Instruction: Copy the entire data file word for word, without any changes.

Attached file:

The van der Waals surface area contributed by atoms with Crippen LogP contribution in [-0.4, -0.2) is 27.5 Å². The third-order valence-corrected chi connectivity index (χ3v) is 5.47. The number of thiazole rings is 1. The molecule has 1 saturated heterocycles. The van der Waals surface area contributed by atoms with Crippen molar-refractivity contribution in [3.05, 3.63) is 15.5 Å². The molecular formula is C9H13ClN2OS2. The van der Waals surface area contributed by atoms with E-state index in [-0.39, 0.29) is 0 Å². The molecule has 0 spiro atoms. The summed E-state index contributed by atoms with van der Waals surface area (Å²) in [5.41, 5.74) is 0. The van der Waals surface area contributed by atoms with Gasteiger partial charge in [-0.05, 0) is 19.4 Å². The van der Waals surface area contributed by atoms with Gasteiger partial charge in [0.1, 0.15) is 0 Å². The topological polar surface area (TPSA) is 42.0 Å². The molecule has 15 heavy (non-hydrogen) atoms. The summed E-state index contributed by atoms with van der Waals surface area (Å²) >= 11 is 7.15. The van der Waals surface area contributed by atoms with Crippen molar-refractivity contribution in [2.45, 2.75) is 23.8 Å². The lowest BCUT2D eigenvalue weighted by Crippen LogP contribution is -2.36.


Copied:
The van der Waals surface area contributed by atoms with Crippen LogP contribution in [-0.4, -0.2) is 27.5 Å². The third-order valence-corrected chi connectivity index (χ3v) is 5.47. The number of thiazole rings is 1. The molecule has 1 saturated heterocycles. The van der Waals surface area contributed by atoms with Crippen molar-refractivity contribution in [3.05, 3.63) is 15.5 Å². The molecular formula is C9H13ClN2OS2. The van der Waals surface area contributed by atoms with E-state index in [-0.39, 0.29) is 0 Å². The molecule has 0 spiro atoms. The summed E-state index contributed by atoms with van der Waals surface area (Å²) in [5.41, 5.74) is 0. The van der Waals surface area contributed by atoms with Gasteiger partial charge in [-0.05, 0) is 19.4 Å². The van der Waals surface area contributed by atoms with Gasteiger partial charge in [0.1, 0.15) is 0 Å². The topological polar surface area (TPSA) is 42.0 Å². The molecule has 15 heavy (non-hydrogen) atoms. The summed E-state index contributed by atoms with van der Waals surface area (Å²) >= 11 is 7.15. The van der Waals surface area contributed by atoms with Crippen molar-refractivity contribution in [2.45, 2.75) is 23.8 Å². The lowest BCUT2D eigenvalue weighted by Crippen LogP contribution is -2.36.